The American Geological Institute (AGI), in conjunction with the American Geophysical Union (AGU), released an analysis of employment patterns and demographics of 2003 PhD recipients in the earth and space sciences.
Results from the survey show that employment opportunities remain stable for geoscientists going into the workforce, with 87 percent of respondents finding work directly related to their field. Starting salaries also remained steady or increased slightly in 2003, compared to recent years. Graduates accepting postdoctoral positions slightly increased as did the number of women earning PhDs in 2003.
This survey also examines the demographics of recent doctoral recipients, as well as their perception of the job market and the ease of getting positions in industry, government, academia and the non-profit sector. The analysis also points to changes in research areas, indicating an increasing trend towards environment-related geoscience fields, such as oceanography, while the number of PhDs awarded in solid Earth geology slightly declined.
Laura Stafford | EurekAlert!
NASA's AIM observes early noctilucent ice clouds over Antarctica
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GPM sees deadly tornadic storms moving through US Southeast
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Have you ever wondered how you see the world? Vision is about photons of light, which are packets of energy, interacting with the atoms or molecules in what...
A multi-institutional research collaboration has created a novel approach for fabricating three-dimensional micro-optics through the shape-defined formation of porous silicon (PSi), with broad impacts in integrated optoelectronics, imaging, and photovoltaics.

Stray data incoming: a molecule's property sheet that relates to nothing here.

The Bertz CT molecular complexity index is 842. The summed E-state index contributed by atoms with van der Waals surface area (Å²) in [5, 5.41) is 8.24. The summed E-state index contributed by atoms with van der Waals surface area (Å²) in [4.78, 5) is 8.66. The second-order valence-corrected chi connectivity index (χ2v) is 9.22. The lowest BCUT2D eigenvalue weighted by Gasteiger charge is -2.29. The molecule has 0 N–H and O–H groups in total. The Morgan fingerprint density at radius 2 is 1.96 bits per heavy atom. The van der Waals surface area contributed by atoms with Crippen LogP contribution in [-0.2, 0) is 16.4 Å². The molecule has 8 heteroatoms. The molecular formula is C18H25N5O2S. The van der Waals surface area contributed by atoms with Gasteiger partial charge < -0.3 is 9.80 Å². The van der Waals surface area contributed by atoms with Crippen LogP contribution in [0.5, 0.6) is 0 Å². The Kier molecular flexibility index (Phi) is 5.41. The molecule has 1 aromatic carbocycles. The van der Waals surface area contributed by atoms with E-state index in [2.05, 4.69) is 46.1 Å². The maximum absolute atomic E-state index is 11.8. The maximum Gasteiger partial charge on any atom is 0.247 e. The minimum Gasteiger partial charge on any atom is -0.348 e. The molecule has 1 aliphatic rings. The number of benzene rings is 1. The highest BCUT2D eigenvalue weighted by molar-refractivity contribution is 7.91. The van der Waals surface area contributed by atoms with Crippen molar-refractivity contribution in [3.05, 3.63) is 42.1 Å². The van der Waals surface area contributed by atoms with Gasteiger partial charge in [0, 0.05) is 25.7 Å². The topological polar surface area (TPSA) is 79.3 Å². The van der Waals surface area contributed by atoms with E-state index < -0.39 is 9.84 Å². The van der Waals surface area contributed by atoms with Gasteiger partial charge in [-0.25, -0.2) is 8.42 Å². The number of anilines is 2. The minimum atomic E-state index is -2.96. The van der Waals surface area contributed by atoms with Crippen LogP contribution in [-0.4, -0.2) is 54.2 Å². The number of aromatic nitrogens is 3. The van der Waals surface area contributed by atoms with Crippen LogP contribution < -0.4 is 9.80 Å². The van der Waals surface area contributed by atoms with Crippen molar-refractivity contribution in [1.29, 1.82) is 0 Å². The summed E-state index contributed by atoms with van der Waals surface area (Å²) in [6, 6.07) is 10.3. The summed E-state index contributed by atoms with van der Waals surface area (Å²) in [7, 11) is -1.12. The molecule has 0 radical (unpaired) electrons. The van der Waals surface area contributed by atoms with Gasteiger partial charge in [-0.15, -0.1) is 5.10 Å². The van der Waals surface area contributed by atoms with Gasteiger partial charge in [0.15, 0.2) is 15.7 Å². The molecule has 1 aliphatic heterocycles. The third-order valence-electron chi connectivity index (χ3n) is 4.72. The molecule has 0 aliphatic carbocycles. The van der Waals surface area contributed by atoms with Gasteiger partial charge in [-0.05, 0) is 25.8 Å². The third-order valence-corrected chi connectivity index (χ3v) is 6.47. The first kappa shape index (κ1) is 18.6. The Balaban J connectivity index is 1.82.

Working with colleagues at Stanford and The Dow Chemical Company, researchers at the University of Illinois at Urbana-Champaign fabricated 3-D birefringent...
In experiments with magnetic atoms conducted at extremely low temperatures, scientists have demonstrated a unique phase of matter: The atoms form a new type of quantum liquid or quantum droplet state. These so called quantum droplets may preserve their form in absence of external confinement because of quantum effects. The joint team of experimental physicists from Innsbruck and theoretical physicists from Hannover report on their findings in the journal Physical Review X.
“Our Quantum droplets are in the gas phase but they still drop like a rock,” explains experimental physicist Francesca Ferlaino when talking about the...
The Max Planck Institute for Physics (MPP) is opening up a new research field. A workshop from November 21 - 22, 2016 will mark the start of activities for an innovative axion experiment. Axions are still only purely hypothetical particles. Their detection could solve two fundamental problems in particle physics: What dark matter consists of and why it has not yet been possible to directly observe a CP violation for the strong interaction.
The “MADMAX” project is the MPP’s commitment to axion research. Axions are so far only a theoretical prediction and are difficult to detect: on the one hand,...
Broadband rotational spectroscopy unravels structural reshaping of isolated molecules in the gas phase to accommodate water
In two recent publications in the Journal of Chemical Physics and in the Journal of Physical Chemistry Letters, researchers around Melanie Schnell from the Max...
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